Even in Mississippi, the open governorship that the GOP held, Republican Lt. Gov. Tate Reeves's 52-to-47 percent victory over Democratic state Attorney General Jim Hood was not impressive in a state that Trump carried by almost 18 points and where Republicans routinely run up much bigger wins.

So, are we to disregard these outcomes? To say that Beshear and Edwards didn’t earn their wins is totally wrong; they had to be awfully good to have any chance of winning given where they were running. But we frequently see very capable and well-funded candidates in both parties run excellent campaigns in very tough states or districts and come up short. There are some undertows that even a Michael Phelps can’t swim through. It’s the same in politics. Sometimes being either lucky or good still isn’t enough; you have to be both lucky and good.

In 2018, Republicans did well in small-town and rural America, but they were quite fortunate that the Senate battlegrounds were in mostly red states where President Trump was quite popular, helping the GOP score a net gain of two seats. Urban America was awful for Republicans, but that is nothing new. The change was in the suburbs, where college-educated voters, more women than men, turned against the GOP in a very big way, costing them the House but also helping Democrats score gains in governorships and state legislative seats.

But what can we take out of 2019? While it is true that state elections are not fought on the same issue terrain as federal races, we are seeing an increased nationalization of American politics. The hyper-partisanship and tribalism that started in federal contests has now reached into state and, in some cases, even local races.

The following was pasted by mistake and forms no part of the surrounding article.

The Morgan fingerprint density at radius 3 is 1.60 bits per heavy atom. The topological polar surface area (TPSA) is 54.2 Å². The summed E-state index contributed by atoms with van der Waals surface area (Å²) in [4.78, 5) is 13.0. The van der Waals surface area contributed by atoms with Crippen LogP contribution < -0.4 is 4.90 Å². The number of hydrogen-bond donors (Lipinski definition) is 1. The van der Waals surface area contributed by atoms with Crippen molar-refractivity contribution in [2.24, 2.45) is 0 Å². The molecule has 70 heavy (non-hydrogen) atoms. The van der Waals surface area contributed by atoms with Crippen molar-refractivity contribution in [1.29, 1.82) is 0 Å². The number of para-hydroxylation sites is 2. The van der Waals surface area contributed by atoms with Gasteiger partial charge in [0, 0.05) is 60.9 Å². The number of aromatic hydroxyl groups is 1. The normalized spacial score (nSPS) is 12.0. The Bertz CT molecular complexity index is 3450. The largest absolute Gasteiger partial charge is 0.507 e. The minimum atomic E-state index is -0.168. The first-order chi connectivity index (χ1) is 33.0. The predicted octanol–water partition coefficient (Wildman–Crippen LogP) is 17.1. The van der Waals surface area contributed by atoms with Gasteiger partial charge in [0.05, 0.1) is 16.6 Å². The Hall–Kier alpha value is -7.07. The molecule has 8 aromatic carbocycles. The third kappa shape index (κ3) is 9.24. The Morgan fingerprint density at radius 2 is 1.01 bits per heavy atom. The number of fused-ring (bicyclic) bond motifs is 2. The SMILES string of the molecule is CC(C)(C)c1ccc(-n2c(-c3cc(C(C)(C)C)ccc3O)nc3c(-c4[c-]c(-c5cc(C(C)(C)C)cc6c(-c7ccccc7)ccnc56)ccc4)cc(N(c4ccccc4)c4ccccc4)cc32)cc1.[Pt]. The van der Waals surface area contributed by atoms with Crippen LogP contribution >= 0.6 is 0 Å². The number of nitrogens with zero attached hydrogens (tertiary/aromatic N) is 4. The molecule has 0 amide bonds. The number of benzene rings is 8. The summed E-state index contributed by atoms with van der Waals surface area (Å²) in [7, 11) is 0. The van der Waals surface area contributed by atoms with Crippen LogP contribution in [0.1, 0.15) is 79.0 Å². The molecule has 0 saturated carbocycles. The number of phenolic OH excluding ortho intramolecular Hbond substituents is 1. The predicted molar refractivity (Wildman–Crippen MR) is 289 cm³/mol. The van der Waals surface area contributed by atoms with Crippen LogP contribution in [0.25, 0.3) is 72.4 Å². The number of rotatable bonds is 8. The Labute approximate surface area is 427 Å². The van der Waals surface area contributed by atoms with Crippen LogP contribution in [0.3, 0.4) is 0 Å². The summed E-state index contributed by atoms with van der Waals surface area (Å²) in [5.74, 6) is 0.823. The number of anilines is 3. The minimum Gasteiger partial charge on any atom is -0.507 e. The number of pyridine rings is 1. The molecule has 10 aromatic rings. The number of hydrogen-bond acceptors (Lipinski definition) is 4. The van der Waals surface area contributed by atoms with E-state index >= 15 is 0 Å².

There is very little in the way of election results this year or polling data, national or state-level, that should give Republicans much encouragement. While it’s more than a little dishonest to blame Trump for the GOP losses in Kentucky or Louisiana, the fact is he went in and put a lot on the line. He visited Louisiana three times and Kentucky once in the closing weeks of the campaigns, practically begging those attending his rallies to vote Republican for his sake if no other. It didn’t work.

Those suburbs were disaster areas for the GOP in 2018, and they didn’t look any better in 2019. Just a quick look at the northern Kentucky suburbs, near Cincinnati, shows they did not perform for the GOP the way they should have. In Louisiana, Jefferson Parish, just outside New Orleans, is one big suburb, essentially the birthplace of the Republican Party of Louisiana. Edwards won 57 percent of the vote there.

The reality is that the most convincing wins for Democrats were in lower-level offices that didn’t have the extenuating circumstances of Kentucky and Louisiana. In Virginia, a once-red state that trended purple for the last decade and is now starting to turn blue, Democrats captured both the House of Delegates and the Senate, along with the governorship. That’s the Virginia trifecta, and that’s with redistricting coming in two years.

Democrats gained control in the November elections of the suburban Philadelphia county councils in Bucks, Chester, and Delaware Counties. In the case of Delaware County, Republicans have held it since the Civil War; Democrats picked up two seats on the five-member council in 2017, then won the other three this year, a sweep in the county that long-featured the last urban Republican political machine in the country.

You can explain away some of these results, but not all of them.

This story was originally published on nationaljournal.com on November 19, 2019